They don’t tell you that it’s not just one deep breath of water and you die. Think about how long you can hold your breath; you can go that long with your lungs filled with freezing water, too. But it’s a hell of a lot more painful.

If you’re unlucky enough not to pass out right away, you can feel the water inside of you, can feel it working its way into your bloodstream. At some point your throat will start to close up in a vain effort to keep the water out. What your stupid body doesn’t realize is that that keeps the air out, too, were there any to be had.

While your throat is closed, some water does still get in, but it mostly goes into your stomach. Now you’re not only choking on the water, frozen from the inside by it, but you’re puking it, too. Except that since your throat is closed up, it doesn’t go anywhere but right back down. Until it rips your esophagus open, anyway.

And all the while, you’re still trying to breathe. Even though you wanted this, even though you did it all on purpose, wanting nothing but to become Ophelia and to float away in your flowing white dress surrounded by flowers and a corona of honey-colored hair. The breath just keeps fighting and fighting, no matter how much you want to make it stop.

Too much of water has thou, poor Ophelia, and therefore I forbid my tears…

Gradually, you do start to sink. And eventually, the pain does start to fade. Now that you’re traumatized beyond all return (and you were already killing yourself when this started, so you were pretty fucking traumatized to begin with), you are at last rewarded with the end to it all that you were looking for.

I did have my Ophelia moment, floating along, surrounded by flowers. I didn’t look quite as beautiful as she did; nobody ever pictured the whites of her eyes red with blood, her lips blue and cracked, a fireworks display of broken capillaries flashing fire on the porcelain white of her pale, dead cheeks.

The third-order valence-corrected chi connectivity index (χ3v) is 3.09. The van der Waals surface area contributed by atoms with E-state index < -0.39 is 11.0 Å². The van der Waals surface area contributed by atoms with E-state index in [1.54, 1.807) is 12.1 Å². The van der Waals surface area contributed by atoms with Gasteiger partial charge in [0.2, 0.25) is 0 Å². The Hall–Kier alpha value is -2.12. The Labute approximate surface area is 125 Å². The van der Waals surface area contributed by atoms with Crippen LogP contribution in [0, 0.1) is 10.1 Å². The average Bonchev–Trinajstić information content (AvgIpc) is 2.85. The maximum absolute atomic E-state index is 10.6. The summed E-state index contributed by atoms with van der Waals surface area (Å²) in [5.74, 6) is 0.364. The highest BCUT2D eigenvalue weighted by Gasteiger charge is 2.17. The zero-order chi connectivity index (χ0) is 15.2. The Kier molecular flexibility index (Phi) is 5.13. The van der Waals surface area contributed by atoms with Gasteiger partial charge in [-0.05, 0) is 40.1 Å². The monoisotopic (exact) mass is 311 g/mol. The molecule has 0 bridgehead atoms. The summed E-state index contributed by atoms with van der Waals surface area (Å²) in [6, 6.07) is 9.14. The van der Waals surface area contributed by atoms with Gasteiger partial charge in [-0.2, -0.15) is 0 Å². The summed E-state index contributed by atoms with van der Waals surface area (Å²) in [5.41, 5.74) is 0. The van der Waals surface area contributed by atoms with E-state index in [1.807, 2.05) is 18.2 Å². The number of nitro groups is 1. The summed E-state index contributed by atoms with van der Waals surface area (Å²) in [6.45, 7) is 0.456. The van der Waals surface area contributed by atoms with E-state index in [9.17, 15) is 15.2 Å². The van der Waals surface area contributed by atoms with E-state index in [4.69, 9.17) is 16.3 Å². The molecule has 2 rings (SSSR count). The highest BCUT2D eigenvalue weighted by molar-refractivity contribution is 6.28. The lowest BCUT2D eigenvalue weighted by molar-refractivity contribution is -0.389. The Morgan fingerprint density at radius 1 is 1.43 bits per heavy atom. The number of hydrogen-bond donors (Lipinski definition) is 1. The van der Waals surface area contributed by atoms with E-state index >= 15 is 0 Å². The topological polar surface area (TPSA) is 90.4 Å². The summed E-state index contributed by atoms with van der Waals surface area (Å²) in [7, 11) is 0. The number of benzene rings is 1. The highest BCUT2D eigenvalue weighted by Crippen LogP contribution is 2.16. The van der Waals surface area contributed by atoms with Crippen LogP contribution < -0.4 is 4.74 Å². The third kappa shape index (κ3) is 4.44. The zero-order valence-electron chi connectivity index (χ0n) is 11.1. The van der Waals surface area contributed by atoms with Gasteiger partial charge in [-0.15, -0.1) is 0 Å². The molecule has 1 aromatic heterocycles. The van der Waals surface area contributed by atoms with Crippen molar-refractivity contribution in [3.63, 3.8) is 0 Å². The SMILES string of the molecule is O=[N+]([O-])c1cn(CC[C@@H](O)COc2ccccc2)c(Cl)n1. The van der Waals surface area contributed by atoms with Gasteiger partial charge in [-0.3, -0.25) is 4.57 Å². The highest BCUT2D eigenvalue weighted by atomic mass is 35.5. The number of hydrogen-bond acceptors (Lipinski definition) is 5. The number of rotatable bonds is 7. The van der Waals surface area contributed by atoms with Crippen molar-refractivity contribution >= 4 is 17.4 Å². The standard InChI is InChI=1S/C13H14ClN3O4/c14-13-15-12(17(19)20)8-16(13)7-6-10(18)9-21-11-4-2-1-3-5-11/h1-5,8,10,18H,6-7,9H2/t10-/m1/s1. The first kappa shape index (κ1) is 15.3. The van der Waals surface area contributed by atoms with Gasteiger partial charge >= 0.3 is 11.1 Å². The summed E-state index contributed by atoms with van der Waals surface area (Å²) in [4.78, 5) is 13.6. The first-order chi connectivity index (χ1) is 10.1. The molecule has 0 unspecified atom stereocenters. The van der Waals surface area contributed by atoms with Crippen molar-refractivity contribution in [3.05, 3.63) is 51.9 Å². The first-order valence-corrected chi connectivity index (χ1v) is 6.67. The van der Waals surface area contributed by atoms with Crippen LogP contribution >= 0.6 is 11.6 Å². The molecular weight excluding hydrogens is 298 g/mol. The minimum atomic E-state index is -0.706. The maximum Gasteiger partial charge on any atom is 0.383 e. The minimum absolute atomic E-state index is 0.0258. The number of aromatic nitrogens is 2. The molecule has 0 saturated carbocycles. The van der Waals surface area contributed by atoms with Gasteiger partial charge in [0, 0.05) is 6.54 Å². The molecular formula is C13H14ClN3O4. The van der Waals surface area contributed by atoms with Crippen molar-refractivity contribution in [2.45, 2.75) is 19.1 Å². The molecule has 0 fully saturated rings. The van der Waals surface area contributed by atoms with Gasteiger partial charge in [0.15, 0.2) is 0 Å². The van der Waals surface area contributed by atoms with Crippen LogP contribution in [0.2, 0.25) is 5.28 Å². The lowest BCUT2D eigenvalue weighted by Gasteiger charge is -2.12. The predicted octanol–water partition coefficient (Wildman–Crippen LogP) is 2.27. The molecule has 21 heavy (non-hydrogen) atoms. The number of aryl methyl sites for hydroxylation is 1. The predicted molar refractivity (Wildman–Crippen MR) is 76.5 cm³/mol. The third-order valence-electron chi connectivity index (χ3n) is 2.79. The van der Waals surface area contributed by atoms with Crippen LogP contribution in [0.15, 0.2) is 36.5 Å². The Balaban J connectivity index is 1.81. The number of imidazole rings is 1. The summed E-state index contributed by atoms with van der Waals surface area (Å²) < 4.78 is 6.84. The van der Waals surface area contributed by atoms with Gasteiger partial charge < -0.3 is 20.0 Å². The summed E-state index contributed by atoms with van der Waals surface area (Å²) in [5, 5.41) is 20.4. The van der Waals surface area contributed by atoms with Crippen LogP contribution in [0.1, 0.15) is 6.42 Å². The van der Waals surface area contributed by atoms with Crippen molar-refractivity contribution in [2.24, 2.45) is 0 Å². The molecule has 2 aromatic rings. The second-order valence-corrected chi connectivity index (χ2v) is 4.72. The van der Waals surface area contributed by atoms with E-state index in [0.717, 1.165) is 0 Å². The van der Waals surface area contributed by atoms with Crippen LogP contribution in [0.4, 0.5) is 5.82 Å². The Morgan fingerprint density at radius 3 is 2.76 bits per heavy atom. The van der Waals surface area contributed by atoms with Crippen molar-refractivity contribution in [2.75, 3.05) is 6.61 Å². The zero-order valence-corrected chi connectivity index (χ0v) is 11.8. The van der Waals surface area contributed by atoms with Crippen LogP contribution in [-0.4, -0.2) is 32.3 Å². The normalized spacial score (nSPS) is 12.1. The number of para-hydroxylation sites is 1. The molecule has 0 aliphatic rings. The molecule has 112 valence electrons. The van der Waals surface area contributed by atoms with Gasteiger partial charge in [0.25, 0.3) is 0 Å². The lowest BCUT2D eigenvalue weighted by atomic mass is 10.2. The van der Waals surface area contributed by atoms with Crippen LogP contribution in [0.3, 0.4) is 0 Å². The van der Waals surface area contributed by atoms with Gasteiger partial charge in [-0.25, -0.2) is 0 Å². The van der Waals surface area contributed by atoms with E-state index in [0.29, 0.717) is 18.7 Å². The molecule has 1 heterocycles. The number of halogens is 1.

Nobody ever wondered if there were leeches in that brook.

Only half an act after her flower-gathering show of insanity, Ophelia is found dead. She is mourned, she is revered.

Meanwhile, I’m still unidentified, still misunderstood. The police who found my body, even the reporters who covered the story, all of them missed the reference. Even if I wasn’t recognized, I could have at least gotten some nice tragically romantic headlines for my pain and suffering.

Modern-Day Ophelia Plunges to Death From Bridge: They Say She Made a Good End…

But no. I get crap about a Jane Doe and speculation about whether or not the death was accidental. Of course, they doubted Ophelia’s motives, too.

Shakespeare never said anything about Ophelia lingering about, watching the rest of the play, either, and yet here I am. I sought to abandon, but gained only distance. I wanted to be forgotten, but instead am merely unknown. As long as I remain Jane Doe, then I remain here, a mute witness to my own anonymity.

It was all a lie. It was all a terrible, misleading ruse.

Doubt truth to be a liar…

I watch, and I wait. But I had my reasons. I’d do it again. I might not even change a thing.

…But never doubt I love.